Both WT and MAO-B KO mice consumed nicotine in a concentration-dependent manner (see Fig. 2a). This pattern is in close agreement with other studies demonstrating that oral nicotine intake occurs in a concentration-dependent manner (Adriani et al. 2002; Flynn et al. 1989; Klein et al. 2003; Meliska et al. 1995a, b; Robinson et al. 1996). The concentrations used in our nicotine intake experiment are comparable with those used in other studies (Flynn et al. 1989; Klein et al. 2003; Le Houezec et al. 1989; Robinson et al. 1996). Our findings also show that mice exhibit preference for nicotine at low concentrations and aversion at high concentrations (see Fig. 2b). The concentration-dependent dual actions of nicotine are also observed in the conditioned place preference method, using a different route of administration (Fudala & Iwamoto 1986; Horan et al. 1997; Jorenby et al. 1990; Martin & Itzhak 2000; Risinger & Oakes 1995).

In the oral intake method, mice had a choice of drinking from either a bottle that contained water or a bottle that contained a nicotine solution. Although the mice clearly preferred water to nicotine at higher concentrations (50 and 100 µg/ml, see Fig. 2b), they nevertheless continued to consume a limited amount of nicotine-containing water and never ceased drinking nicotine at high concentrations, despite their relative aversion for it, as compared to water. This is reflected by the somewhat flattened increase in nicotine intake at the two highest concentrations (see Fig. 2a); even if a mouse consumed half the amount of nicotine-containing water at a concentration that was twice as high, the overall nicotine dose consumed would be the same. Moreover, the preference ratio for nicotine never reached zero at these concentrations (see Fig. 2b). Taken together, this could suggest that the net effects of nicotine are more rewarding than aversive at low concentrations, and vice versa at high concentrations. At a minimum, these findings suggest that fluid intake from the nicotine-containing bottle was determined by the concentration of nicotine, but not by a pre-existing position preference or other factors.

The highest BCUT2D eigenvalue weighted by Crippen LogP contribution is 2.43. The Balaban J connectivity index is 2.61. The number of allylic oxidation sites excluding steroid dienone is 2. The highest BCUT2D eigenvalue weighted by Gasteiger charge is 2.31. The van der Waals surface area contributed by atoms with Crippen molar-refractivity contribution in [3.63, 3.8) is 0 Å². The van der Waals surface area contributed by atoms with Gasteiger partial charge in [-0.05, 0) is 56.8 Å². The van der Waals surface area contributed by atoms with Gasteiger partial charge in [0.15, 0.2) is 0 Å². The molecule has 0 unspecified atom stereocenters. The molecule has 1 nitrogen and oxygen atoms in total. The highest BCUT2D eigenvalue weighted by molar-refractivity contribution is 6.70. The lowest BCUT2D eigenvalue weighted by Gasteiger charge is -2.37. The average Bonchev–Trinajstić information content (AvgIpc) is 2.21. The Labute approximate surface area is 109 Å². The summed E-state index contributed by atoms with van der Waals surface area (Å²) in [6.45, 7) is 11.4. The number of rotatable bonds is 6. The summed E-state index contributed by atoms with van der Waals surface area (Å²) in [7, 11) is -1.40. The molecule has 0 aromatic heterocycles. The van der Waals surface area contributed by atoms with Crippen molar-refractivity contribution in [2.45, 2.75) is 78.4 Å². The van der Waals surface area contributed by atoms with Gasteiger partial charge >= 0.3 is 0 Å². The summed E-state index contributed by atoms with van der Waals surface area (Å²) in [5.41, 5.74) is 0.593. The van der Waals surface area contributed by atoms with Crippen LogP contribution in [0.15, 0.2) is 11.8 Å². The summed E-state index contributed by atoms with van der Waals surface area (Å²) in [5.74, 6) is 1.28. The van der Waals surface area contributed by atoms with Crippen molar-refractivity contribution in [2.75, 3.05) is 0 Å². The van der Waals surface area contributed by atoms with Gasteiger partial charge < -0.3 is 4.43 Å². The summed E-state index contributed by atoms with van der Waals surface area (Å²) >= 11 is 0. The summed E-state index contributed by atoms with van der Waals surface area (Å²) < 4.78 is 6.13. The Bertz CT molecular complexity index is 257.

At nicotine concentrations of up to 25 µg/ml, WT and MAO-B KO mice gained body weight equally over the 16-day testing period. However, both WT and MAO-B KO mice that received the two highest concentrations of nicotine (50 and 100 µg/ml) failed to gain body weight over the 16-day period (Table 2). At these high concentrations, mice drank approximately 10–15 mg/kg/3 days (i.e. 3–5 mg/kg/day). It has been reported that high doses of nicotine (6 and 12 mg/kg/day via osmotic minipump) delay body weight gain in rats (Grunberg et al. 1987; Winders & Grunberg 1990). Taken together with the concentration-dependent alterations in nicotine intake, it is likely that nicotine exerts pharmacological effects in our oral intake method. Furthermore, the effect of nicotine on body weight strengthens the argument that orally self-administered nicotine achieves bioavailability.

Our data show that WT and MAO-B KO mice did not differ in oral nicotine intake over a wide range of concentrations. This finding suggests that variations in MAO-B activity alone are not sufficient to alter susceptibility to voluntary nicotine intake. Our experimental procedure was designed to tip the balance in favor of nicotine consumption (see Materials and methods for details), and it is unlikely that the procedure was not sufficiently sensitive to detect a subtle difference between WT and MAO-B KO mice. One commonly used drinking method alternates the position of a drug-containing bottle and a water bottle, and data are usually collapsed across days. As discussed in Materials and methods, this switched procedure would introduce high levels of variance into data. More critically, drinking behavior in the switched procedure depends on the ability of the animal to discriminate stimuli and to reverse an established behavior, as well as on the reinforcing effects of a drug. This is problematic, as these and other KO mice show abnormalities in reversing an established behavior (Buhot et al. 2003; Heyser et al. 2000; Holschneider et al. 1999).